Kenyan Couples Have Better Saving Culture, Enwealth Research Shows

Nairobi — Majority of Kenyan couples have indicated that being in a relationship has had a positive impact on their financial positions, a new survey shows.

According to the survey done by pension administrator Enwealth Financial Services in partnership with Strathmore University and the Institute of Human Resource Management (IHRM), over 83 percent of Kenyan couples had a better saving culture due to being in a relationship.

Enwealth Chief Executive Officer (CEO), Simon Wafubwa said that even though 60 percent of the respondents have adequate knowledge to make investment decisions and constantly consume financial knowledge material, the report revealed that only 12 percent have an entrenched saving culture putting aside only 6 percent to 15 percent of their monthly income.

"The survey shows that most common saving channels are Savings and Credit Co-operative Societies (SACCOs) and pension schemes with an aim of getting big-ticket purchases such as cars and other big projects," said Wafubwa.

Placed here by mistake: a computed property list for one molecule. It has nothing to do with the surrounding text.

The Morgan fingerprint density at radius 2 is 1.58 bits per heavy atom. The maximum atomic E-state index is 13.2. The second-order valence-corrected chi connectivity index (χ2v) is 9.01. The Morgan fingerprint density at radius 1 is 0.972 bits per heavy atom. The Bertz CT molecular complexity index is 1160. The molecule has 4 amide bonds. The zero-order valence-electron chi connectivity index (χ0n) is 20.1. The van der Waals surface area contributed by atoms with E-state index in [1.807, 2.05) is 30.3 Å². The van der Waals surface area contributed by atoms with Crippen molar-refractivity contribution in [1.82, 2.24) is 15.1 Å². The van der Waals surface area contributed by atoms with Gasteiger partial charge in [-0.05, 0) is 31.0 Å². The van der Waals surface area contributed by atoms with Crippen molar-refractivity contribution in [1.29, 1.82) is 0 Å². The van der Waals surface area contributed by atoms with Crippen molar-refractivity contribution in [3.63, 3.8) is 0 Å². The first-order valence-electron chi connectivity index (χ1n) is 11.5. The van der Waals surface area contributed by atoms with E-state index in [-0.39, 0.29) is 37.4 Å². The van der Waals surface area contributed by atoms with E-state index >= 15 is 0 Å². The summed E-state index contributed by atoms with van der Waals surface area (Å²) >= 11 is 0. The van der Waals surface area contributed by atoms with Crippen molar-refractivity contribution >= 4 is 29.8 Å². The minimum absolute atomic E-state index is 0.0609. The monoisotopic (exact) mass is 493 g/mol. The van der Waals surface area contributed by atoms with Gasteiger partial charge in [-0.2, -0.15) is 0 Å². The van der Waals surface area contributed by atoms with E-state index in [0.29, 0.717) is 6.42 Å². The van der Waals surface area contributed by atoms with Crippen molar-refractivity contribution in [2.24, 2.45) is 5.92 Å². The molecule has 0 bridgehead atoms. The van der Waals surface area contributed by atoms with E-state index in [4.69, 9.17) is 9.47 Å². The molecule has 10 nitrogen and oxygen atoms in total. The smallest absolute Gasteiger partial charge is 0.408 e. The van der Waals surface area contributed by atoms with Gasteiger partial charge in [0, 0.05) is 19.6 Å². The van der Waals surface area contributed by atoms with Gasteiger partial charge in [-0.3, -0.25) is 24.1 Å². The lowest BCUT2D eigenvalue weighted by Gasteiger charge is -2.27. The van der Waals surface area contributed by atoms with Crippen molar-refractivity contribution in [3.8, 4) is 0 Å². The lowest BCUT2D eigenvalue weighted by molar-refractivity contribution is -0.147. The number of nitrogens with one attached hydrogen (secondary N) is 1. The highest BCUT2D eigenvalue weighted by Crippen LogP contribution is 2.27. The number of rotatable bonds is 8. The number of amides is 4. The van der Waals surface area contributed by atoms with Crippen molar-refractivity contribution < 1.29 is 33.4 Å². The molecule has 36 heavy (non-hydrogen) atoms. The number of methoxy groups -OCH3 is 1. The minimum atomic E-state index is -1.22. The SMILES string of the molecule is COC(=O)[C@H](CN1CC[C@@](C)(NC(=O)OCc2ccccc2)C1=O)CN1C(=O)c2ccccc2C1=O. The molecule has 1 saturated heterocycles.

The research, according to the CEO, further shows that 96 per cent of the couples would be interested in taking joint financial advisory and planning sessions together.

He added that the findings come after the recent concern over the increasing rate of single parenthood in the country which indicates a strain on finances for single parents.

"83 percent of those who do not save, attribute it to recurring expenses and inadequate disposable income while 84 percent of the working population regularly send money to their extended family for daily expenses," he emphasized.

Wafubwa noted that Enwealth shall be rolling out innovative technology-driven financial products that are based on individual behavioral attributes and age-based financial priorities.

Strathmore University Lecturer, Naomi Mwangi said that education institutions should introduce mandatory financial management courses in the curriculum.

"This is the only way to realise financial literacy among the population as soon as they get their first paycheck," said Mwangi.

She added that there is need to teach youth about detrimental behaviors such as quick loans, budgeting and more in order to avoid challenges in actualizing the saving behavior.

Mwangi emphasized that during marriage counseling sessions, financial management should be given a priority.

The research report has further recommended to the government policy agencies for enhanced higher tax reliefs, especially to the informal sector as an incentive to boost the saving culture. - Kna

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